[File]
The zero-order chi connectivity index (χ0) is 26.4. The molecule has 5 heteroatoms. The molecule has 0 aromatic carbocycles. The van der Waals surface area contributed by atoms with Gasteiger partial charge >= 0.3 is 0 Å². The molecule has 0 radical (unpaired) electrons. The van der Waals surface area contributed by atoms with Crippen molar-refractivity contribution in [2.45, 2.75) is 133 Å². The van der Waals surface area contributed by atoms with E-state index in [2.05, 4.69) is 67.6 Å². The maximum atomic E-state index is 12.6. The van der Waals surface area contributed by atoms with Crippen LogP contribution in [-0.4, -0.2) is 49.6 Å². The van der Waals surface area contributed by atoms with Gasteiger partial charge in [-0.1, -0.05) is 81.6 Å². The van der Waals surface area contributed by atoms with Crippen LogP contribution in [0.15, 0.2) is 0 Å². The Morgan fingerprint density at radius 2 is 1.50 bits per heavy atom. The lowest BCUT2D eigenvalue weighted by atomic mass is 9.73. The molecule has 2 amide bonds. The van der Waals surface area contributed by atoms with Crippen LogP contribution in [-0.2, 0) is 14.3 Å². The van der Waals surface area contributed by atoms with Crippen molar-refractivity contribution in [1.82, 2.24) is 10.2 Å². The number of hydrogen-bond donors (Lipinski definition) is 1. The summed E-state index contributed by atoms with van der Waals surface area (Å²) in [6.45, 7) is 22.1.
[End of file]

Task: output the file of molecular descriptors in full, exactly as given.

The zero-order chi connectivity index (χ0) is 26.4. The molecule has 5 heteroatoms. The molecule has 0 aromatic carbocycles. The van der Waals surface area contributed by atoms with Gasteiger partial charge >= 0.3 is 0 Å². The molecule has 0 radical (unpaired) electrons. The van der Waals surface area contributed by atoms with Crippen molar-refractivity contribution in [2.45, 2.75) is 133 Å². The van der Waals surface area contributed by atoms with E-state index in [2.05, 4.69) is 67.6 Å². The maximum atomic E-state index is 12.6. The van der Waals surface area contributed by atoms with Crippen LogP contribution in [-0.4, -0.2) is 49.6 Å². The van der Waals surface area contributed by atoms with Gasteiger partial charge in [-0.1, -0.05) is 81.6 Å². The van der Waals surface area contributed by atoms with Crippen LogP contribution in [0.15, 0.2) is 0 Å². The Morgan fingerprint density at radius 2 is 1.50 bits per heavy atom. The lowest BCUT2D eigenvalue weighted by atomic mass is 9.73. The molecule has 2 amide bonds. The van der Waals surface area contributed by atoms with Crippen LogP contribution in [-0.2, 0) is 14.3 Å². The van der Waals surface area contributed by atoms with Crippen molar-refractivity contribution in [1.82, 2.24) is 10.2 Å². The number of hydrogen-bond donors (Lipinski definition) is 1. The summed E-state index contributed by atoms with van der Waals surface area (Å²) in [6.45, 7) is 22.1.